John Kalodner: John Kalodner

REVIEW: Jackyl – Jackyl (1992)

JACKYL – Jackyl (1992 Geffen)

This is one of the CDs I inherited from my late Uncle Don Don.  I always wanted the first Jackyl for two songs:  “She Loves My Cock” and of course “The Lumberjack”.  Now that I finally have it, I thought it would be fun to review it “live” on first listen.  The first thing to notice is that all of the songs are under five minutes.

Jackyl, starring Jesse James Dupree on lead vocals and chainsaw, signed to Geffen at the tail end of the hard rock era in 1991. It wasn’t too late though as Jackyl scored a platinum with their 1992 self titled debut. Even though they never reached those heights again, Jackyl have continued on to the present day with relatively few lineup changes.

With a song called “She Loves My Cock”, you can probably understand why why K-Mart refused to stock this album. In protest, Jackyl filmed their video for opener “I Stand Alone” in a K-Mart parking lot. An AC/DC vibe is imminent, but Americanized with shout-along chorus.  Dupree certainly has the Brian Johnson pitch and grit, as well as certain vocal inflections.  Good track, solid groove, great catchy solos.  The shouted bits are dated, but the song is otherwise pretty slick.

Then Jesse James starts squealing about a “Dirty Little Mind”, a sleazy rocker with more of the shouting, and then it gets really dirty.  Not a classic in any universe, but it sounds like it would be fun singing along in a bar.  A stuttery riff, like those popularized in the late 80s and early 90s, starts off “Down On Me”, catchy midtempo heaven with a soulful southern slant.  Apparently “Down On Me” was their biggest charting hit, even surpassing “The Lumberjack” and “When Will It Rain”.  I remember “When Will It Rain” from the music video, a darker and stormier concoction.  It seems an unlikely single, but thus far it’s the most serious track.  Certainly more serious than “Redneck Punk” which sounds like its name.  Sped-up punk beats infused with a Dixieland vibes.  And then as if to make the “redneck” point even further, it’s “The Lumberjack”.  I love found objects in music as a general concept, and it’s awesome to hear a sleazy rock band like Jackyl executing such highbrow concepts, going as far as to play an actual chainsaw solo and still keeping it musical. The contrast of the highbrow with the brutally juvenile lyrics strides that ever-so-fine line between clever and stupid.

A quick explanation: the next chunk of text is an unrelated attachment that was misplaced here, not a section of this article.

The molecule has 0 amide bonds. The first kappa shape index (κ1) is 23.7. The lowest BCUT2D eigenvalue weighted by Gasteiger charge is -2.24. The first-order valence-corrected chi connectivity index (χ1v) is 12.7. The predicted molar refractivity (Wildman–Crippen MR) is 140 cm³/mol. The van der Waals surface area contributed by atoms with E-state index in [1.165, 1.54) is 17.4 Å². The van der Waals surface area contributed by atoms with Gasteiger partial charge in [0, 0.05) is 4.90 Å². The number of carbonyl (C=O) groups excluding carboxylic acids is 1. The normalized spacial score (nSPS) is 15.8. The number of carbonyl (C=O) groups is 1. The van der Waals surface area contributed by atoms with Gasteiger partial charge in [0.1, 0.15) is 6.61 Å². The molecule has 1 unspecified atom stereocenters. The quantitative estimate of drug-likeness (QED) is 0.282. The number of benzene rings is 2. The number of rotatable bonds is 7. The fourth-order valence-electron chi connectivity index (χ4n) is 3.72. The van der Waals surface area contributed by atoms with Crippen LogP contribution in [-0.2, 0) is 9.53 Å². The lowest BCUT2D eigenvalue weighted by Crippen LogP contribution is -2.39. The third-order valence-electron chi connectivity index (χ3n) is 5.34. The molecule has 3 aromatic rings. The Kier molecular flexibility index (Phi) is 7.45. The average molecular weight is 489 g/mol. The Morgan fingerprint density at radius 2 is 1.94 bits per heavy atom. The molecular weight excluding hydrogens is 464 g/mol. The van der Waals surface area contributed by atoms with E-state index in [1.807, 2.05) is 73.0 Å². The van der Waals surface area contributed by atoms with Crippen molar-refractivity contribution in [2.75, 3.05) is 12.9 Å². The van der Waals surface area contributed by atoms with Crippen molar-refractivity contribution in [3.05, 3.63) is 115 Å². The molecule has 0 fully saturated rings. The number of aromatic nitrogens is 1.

It sounds as if this would be a natural place for a side break, as “Reach For Me” has a completely different vibe.  A choppy riff and dynamic verses really set up a cool song.  Without missing a beat we’re on to “Back Off Brother”, a tough little number with a minimalist riff.  “Brain Drain” has a slightly funky feel emphasized by the cowbell.  Not an album highlight, but a strange cross between AC/DC and Def Leppard.  Dupree expresses a clear preference for alcohol.  “It’s not the ‘caine, not the Mary Jane, but the golden grain.”  It’s good to know what you like.  A slick one called “Just Like the Devil” starts to wind things up with a tough riff and speedy beat.

Finally and wisely the album ends on “She Loves My Cock”, the track that got them banned from K-Mart.  There are clean versions of this CD available without the song, but what’s the point?  This album without that song like like a sentence without the exclamation mark!  The lyrics are not repeatable here but you can use your imagination.  Fortunately there is a solid foundation to this heavy track to support the ridiculous words.

And that’s the album, thoroughly enjoyable with minimal filler.  I could probably live without “Brain Drain” and “Dirty Little Mind”, but stuff like “Reach For Me” and “Down On Me” are like newly discovered treasure.  A good album that stretches out just enough, but never exceeds its ambitions.  Jackyl wants to be a party album with humour and balls, so that’s what it is.  It couldn’t exist without AC/DC or gasoline-powered wood-cutting implements, and there are few albums you can say that about.